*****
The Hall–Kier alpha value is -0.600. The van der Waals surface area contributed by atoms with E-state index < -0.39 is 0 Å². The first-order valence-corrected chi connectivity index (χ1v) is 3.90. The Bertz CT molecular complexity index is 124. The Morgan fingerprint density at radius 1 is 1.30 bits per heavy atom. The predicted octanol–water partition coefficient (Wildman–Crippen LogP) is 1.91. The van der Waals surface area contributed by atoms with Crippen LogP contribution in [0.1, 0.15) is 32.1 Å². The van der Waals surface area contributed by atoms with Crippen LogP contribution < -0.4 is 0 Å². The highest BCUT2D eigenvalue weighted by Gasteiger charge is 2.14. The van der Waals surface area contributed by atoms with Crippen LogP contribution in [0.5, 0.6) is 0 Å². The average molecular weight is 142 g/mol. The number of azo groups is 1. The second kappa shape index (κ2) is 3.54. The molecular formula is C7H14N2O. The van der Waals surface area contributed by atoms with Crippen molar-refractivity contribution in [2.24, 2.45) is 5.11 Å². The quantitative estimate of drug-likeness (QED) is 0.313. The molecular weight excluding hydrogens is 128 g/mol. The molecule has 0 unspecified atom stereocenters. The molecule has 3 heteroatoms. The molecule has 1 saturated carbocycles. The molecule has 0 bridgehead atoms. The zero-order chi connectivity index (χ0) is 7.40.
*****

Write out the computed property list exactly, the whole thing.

The Hall–Kier alpha value is -0.600. The van der Waals surface area contributed by atoms with E-state index < -0.39 is 0 Å². The first-order valence-corrected chi connectivity index (χ1v) is 3.90. The Bertz CT molecular complexity index is 124. The Morgan fingerprint density at radius 1 is 1.30 bits per heavy atom. The predicted octanol–water partition coefficient (Wildman–Crippen LogP) is 1.91. The van der Waals surface area contributed by atoms with Crippen LogP contribution in [0.1, 0.15) is 32.1 Å². The van der Waals surface area contributed by atoms with Crippen LogP contribution < -0.4 is 0 Å². The highest BCUT2D eigenvalue weighted by Gasteiger charge is 2.14. The van der Waals surface area contributed by atoms with Crippen LogP contribution in [0.5, 0.6) is 0 Å². The average molecular weight is 142 g/mol. The number of azo groups is 1. The second kappa shape index (κ2) is 3.54. The molecular formula is C7H14N2O. The van der Waals surface area contributed by atoms with Crippen molar-refractivity contribution in [2.24, 2.45) is 5.11 Å². The quantitative estimate of drug-likeness (QED) is 0.313. The molecular weight excluding hydrogens is 128 g/mol. The molecule has 0 unspecified atom stereocenters. The molecule has 3 heteroatoms. The molecule has 1 saturated carbocycles. The molecule has 0 bridgehead atoms. The zero-order chi connectivity index (χ0) is 7.40.